Julio May Be Next Tide Receiver Legend

Alabama has had many great players in its history. Players like Joe Namath, LeeRoy Jordan, Derrick Thomas and Shawn Alexander have worn Crimson jerseys. Alabama has also seen some of the greatest receivers to ever play the game. Don Hutson and Ozzie Newsome set records at Alabama and in professional football.

This story was originally posted on Bleacherreport.com

Don Hutson played for Alabama in the early 1930s opposite another legend, Paul "Bear" Bryant. Alabama won one of its 12 national championships with Hutson playing end opposite Paul Bryant in 1934. (Bryant, a good player, was known as "The Other End" in deference to the greatness of Hutson.)

Hutson went on to become a legend in pro football while playing for the Green Bay Packers.

Hutson is credited with creating many modern pass routes used in the NFL today. He was the dominant receiver of his day and is widely considered to be one of the greatest wide receivers in NFL history, holding almost all important receiving records at the time of his retirement and for many years thereafter. Some of his records were not broken until Jerry Rice came along.

Hutson is a member of the College Football Hall of Fame and a charter member of the Pro Football Hall of Fame.

Ozzie Newsome held most receiving records at Alabama and also was inducted to the College Football Hall of Fame and the Pro Football Hall of Fame.

His records at Alabama were accomplished while playing for Bear Bryant on a team that ran the Wishbone offense. He was a four-year starter and was nicknamed "The Wizard of Oz."

Newsome went on to play for The Cleveland Browns. His career with the Cleveland Browns is the stuff of legends. Newsome went to the Pro Bowl in 1981, 1984 and 1985.

He finished his career with 662 receptions and 7,980 yards, both Cleveland franchise records, and 47 touchdowns. He is considered to be the greatest receiver to ever play for the Alabama Crimson Tide. Ozzie Newsome is now the general manager for the Baltimore Ravens.

Julio Jones was born on February 3,1989 just about the time Ozzie Newsome decided to hang up his cleats.

Like Ozzie Newsome, Julio Jones was highly coveted as a recruit coming out Foley (Alabama) High School, where he maintained a 3.5 GPA. Foley High School is also the alma mater of one Kenny Stabler, another Alabama football legend.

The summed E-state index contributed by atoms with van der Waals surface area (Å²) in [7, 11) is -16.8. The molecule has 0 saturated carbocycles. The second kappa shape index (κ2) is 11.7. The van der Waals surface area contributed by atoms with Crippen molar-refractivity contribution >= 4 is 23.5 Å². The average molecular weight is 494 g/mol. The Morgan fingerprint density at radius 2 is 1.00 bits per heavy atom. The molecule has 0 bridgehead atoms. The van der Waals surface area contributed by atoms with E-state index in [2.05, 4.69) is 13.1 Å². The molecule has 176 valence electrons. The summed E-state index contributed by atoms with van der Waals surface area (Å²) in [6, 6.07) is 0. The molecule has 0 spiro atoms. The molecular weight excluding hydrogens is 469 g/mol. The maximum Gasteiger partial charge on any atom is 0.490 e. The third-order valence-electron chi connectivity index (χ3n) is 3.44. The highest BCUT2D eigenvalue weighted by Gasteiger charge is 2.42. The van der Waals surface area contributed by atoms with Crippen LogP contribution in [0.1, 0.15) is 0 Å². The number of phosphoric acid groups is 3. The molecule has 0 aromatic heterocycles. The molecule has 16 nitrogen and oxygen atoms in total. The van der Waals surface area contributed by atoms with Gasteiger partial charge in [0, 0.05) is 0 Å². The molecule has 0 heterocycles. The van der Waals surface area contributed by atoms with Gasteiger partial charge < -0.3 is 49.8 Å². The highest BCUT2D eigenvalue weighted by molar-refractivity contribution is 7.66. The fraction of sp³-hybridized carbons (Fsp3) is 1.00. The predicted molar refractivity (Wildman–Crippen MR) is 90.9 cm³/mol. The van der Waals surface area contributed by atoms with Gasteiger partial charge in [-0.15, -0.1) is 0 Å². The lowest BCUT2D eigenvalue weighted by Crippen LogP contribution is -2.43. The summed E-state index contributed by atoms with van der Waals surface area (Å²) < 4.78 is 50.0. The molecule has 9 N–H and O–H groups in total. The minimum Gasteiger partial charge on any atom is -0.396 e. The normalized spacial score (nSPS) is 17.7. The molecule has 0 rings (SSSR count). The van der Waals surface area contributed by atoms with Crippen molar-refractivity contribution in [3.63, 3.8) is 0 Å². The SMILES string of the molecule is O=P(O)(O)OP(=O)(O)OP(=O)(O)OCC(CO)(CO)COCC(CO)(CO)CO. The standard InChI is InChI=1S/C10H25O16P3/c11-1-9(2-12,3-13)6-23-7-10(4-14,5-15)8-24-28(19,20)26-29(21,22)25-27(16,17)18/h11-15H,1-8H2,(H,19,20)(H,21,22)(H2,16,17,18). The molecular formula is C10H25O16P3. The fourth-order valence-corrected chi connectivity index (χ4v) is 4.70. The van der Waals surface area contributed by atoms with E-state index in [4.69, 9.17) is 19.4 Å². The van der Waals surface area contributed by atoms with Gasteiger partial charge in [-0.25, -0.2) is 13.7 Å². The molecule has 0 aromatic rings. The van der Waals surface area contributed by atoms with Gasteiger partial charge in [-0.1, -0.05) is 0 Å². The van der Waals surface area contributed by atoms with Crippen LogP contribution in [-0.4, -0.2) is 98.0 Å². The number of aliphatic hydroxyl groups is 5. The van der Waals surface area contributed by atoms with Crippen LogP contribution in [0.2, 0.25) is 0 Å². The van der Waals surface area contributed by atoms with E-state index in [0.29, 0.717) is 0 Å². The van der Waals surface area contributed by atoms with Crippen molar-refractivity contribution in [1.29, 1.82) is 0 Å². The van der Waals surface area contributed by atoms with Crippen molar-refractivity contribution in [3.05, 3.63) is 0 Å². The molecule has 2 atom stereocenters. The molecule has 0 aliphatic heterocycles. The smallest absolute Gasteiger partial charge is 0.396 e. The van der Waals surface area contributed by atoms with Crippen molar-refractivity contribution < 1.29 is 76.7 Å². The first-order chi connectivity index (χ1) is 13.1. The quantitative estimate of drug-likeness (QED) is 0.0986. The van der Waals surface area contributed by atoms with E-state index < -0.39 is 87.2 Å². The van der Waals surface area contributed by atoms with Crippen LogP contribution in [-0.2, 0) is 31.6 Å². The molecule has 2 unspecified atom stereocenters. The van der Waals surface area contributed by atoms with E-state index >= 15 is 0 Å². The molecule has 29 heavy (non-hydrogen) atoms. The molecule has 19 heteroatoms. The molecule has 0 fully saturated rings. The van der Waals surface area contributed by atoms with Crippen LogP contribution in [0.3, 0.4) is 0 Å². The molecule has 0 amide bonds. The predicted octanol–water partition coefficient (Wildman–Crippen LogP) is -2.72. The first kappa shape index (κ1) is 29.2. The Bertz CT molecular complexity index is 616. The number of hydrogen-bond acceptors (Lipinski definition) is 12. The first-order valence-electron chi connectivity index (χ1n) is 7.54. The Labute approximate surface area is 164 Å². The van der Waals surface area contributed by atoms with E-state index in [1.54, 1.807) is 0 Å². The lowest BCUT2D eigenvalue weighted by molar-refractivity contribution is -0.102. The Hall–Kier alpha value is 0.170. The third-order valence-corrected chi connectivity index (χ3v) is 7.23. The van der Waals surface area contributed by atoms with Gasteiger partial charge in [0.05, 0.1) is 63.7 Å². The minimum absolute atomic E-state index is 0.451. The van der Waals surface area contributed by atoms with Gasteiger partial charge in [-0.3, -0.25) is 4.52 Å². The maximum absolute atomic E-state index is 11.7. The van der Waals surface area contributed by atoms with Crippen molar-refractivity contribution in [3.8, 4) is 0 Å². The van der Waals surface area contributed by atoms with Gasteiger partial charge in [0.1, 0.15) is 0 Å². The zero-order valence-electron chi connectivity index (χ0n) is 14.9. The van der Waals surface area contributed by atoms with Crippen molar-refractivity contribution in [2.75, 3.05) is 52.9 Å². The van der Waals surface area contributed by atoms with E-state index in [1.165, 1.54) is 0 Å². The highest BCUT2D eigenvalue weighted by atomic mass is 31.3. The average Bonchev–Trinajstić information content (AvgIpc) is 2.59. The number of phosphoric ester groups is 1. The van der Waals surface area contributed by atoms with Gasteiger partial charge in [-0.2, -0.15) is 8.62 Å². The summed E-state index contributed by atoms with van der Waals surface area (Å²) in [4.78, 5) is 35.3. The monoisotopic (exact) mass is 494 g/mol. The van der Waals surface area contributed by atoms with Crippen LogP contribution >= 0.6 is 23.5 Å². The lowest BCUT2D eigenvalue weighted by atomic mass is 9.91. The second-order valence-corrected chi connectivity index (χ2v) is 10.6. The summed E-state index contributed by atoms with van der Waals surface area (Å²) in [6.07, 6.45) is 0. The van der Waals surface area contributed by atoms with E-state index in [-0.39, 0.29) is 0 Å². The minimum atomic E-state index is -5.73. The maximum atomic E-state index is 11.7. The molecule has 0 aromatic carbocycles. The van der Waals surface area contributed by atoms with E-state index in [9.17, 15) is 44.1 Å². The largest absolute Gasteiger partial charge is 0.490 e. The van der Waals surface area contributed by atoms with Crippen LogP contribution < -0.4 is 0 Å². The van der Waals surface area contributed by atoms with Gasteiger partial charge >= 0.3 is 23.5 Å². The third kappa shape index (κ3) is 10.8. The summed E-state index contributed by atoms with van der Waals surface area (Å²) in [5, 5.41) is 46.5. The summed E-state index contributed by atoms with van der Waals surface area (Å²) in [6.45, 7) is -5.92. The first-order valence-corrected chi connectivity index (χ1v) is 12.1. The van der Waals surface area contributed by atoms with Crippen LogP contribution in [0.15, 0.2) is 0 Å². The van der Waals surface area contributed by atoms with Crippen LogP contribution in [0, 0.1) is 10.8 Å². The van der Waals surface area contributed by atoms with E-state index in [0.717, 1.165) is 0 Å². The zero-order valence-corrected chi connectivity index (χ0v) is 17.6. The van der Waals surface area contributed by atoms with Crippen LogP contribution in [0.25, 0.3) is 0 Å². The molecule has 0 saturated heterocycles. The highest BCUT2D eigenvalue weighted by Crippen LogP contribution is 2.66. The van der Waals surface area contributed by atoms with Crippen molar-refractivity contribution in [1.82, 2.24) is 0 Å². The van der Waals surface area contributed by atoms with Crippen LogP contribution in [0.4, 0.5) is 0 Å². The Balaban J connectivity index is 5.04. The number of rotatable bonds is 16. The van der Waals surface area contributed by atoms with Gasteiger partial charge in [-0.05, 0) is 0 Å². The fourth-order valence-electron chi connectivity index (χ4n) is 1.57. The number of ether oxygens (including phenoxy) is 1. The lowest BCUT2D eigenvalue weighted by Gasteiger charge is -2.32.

Julio Jones was not only the No.1 receiver prospect for 2007, some considered him the No.1 recruit period. He had offers from seemingly every major school in the country.

Fortunately for Alabama fans he chose the University of Alabama.

From the day Julio stepped on the practice field at Alabama everyone knew he was special. He stood 6'4 and weighed 220 pounds. He could run a 4.45 40 yard dash and had a vertical lead of 38.6 inches.

It was said he could run over you or by you and it was completely his choice.

Julio Jones started the first game he saw while dressed in an Alabama uniform. He caught 4 passes for 28 yards and one touchdown that night and went on to have 46 receptions for 723 yards and 4 touchdowns for the year.

Now that may not sound impressive, but it was done on a predominately running team while being double covered by every opponent while playing with a broken wrist!

Yes, that is not an urban legend story, Julio Jones has been playing with a broken wrist all year. This may very well account for the few misses on passes thrown his way this year, especially the circus catches he missed.

Details are sketchy at this time, but the story is that he kept it to himself because he wanted to play so bad this year. It reminded me of Coach Bryant playing in the Tennessee game with a broken leg because he wanted to play so bad as well.

Yes, Julio Jones could possibly be Alabama's next Ozzie Newsome if he stays at Alabama long enough, and he could possibly leave the capstone holding every receiving record set there.

If he could accomplish what he has so far with a broken arm, just imagine what this young man will accomplish with two good hands in the coming years.

I don't know about you folks, but that makes an impression on me.

Julio Jones must be one tough player, and a man among men.

I would not be surprised to see this young man someday join the other elite players that have played at the Capstone, and leave Alabama a legend in his own time.

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